Ravioli Wiki

Consider that each page in Wiki is just like a class in an object-oriented language like Smalltalk or Java or C++. In fact, it's very close to being isomorphic.

Consider good class design:

Consider good page design:

Now, many operations are preserved under isomorphism such as RefactorMercilessly. In fact, you can apply RefactoringPatterns to Wiki pages. Consider RefactorByExtractingToPage as a transformation of ExtractClass.

RavioliWiki is an isomorphism of RavioliCode. Too many purposeless, unfocused pages with no real purpose in the system and a very low fan-in and fan-out rate.

See also AvoidClutterLinks.

So, now that Wiki has tens of thousands of pages, how many people would say it isn't RavioliWiki? Just look at how many pages have "see alsos" to pages with the exact same topic, but with another name. -- SunirShah

I think that RavioliPages? are great. It gives people a place to scrape irrelevant stuff into. If the pages aren't interesting they'll scroll off of RecentChanges soon enough and if they are, they'll have a place of their own where they can grow. In the meantime it's easier to keep the original page short and to the point because people will be a lot more comfortable moving stuff than they will be deleting it (although there is a place for that too). -- PhilGoodwin

Being short and focused is great, but you quickly build duplications as points are repeated over and over, page after page. It is already far outside the ability of a HumbleRefactorer, apparently, to link seamlessly with RefactoringWikiPages which would have served better than the newer RefactorFasterDeleteMore.

You know, if you ExtractClass this frequently and this mindlessly, your code will become insane. And I thought I was bad with a median class length of 200 lines (between .h and .cpp files) and five methods. Of course, I take great steps to ensure there are no redundant classes when I'm done. nudge, nudge, wink, wink, say no more.

I am not convinced the analogy RavioliCode / RavioliWiki works too well. Wiki now has > 7500 pages, and I don't think it would feel significantly more (or less) overwhelming if it had twice (or half) as many. 7500 classes... that would be a different story. --FalkBruegmann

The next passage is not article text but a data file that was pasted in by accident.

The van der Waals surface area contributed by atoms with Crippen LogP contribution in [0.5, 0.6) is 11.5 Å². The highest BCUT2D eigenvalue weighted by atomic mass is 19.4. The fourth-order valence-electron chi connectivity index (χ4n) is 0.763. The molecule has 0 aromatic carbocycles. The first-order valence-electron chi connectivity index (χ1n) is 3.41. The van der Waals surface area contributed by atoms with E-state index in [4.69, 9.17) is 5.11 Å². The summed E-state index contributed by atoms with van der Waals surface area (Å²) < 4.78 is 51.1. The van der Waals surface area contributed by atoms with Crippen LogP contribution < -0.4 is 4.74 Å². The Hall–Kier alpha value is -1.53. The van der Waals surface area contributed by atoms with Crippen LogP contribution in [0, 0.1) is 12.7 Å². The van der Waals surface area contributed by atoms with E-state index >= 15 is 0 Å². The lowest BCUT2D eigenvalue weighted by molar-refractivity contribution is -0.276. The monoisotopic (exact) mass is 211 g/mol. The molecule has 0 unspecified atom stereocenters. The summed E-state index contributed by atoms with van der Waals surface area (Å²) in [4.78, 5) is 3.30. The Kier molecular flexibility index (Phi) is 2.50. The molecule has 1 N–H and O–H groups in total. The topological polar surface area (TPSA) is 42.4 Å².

I agree with Phil and Falk that the analogy here is really faulty. EwDijkstra complained that programming language was the wrong term, because they just ain't like human languages. I wouldn't go all the way with him on related issues but I think this is a very relevant point here.

I believe that one of the reasons that we have SoManyMoreWritersThanRefactorers? is that some of the original material on refactoring turned out to be unrealistic about how difficult it is to refactor Wiki really well, especially with the current level of new visitors and changes. We need more realistic guidelines. I put up RefactorFasterDeleteMore to make a small contribution to developing consensus on that more realistic picture. I'm also very grateful now for WikiRefactoringStories.

In Smalltalk I believe in short methods and, to a lesser extext, in short classes. On Wiki I would like much less text within (possibly) more pages. I believe that, as a general rule, short pages with the right links are more readable than longer ones. Our aim is to ImproveSignalAndReadability.


The dichotomy between natural languages and formal languages is only in their levels of adaptability and systematic constraints. However, the information capability is almost equivalent between the two (but not.. see GoedelsIncompletenessTheorem). I think it's one of the great failures in the pedagogy of computer science that students aren't subjected to a year's worth of InformationTheory. The page::object analogy is still sound because they both are information containers with names, roles, foci and responsibilities organized in a similar graph. Hence, they are still analogous, approaching isomorphic.

Without wishing to cast aspersions on anyone else's isomorphisms, I believe that we need to consider some other points if we are wondering why Wiki as a whole isn't as well factored as, say, the famous Smalltalk/Gemstone code at Chrysler. We could look at the following set of pages

Anyone want to vote on which has been the most significant? --RichardDrake

Umm... could it be that coding is about producing a program that has to run, has to be focused on meeting set requirements with a maximum of clarity and minimum of duplication and unnecessary effort, while Wiki is a mirror reflecting the opinions and thoughts of a wide community of different people?

I don't want to live in someone else's poem. -- JamesNoble

See also ProgrammingIsLife, QualityWithoutaName
CategoryWiki CategoryWikiMaintenance

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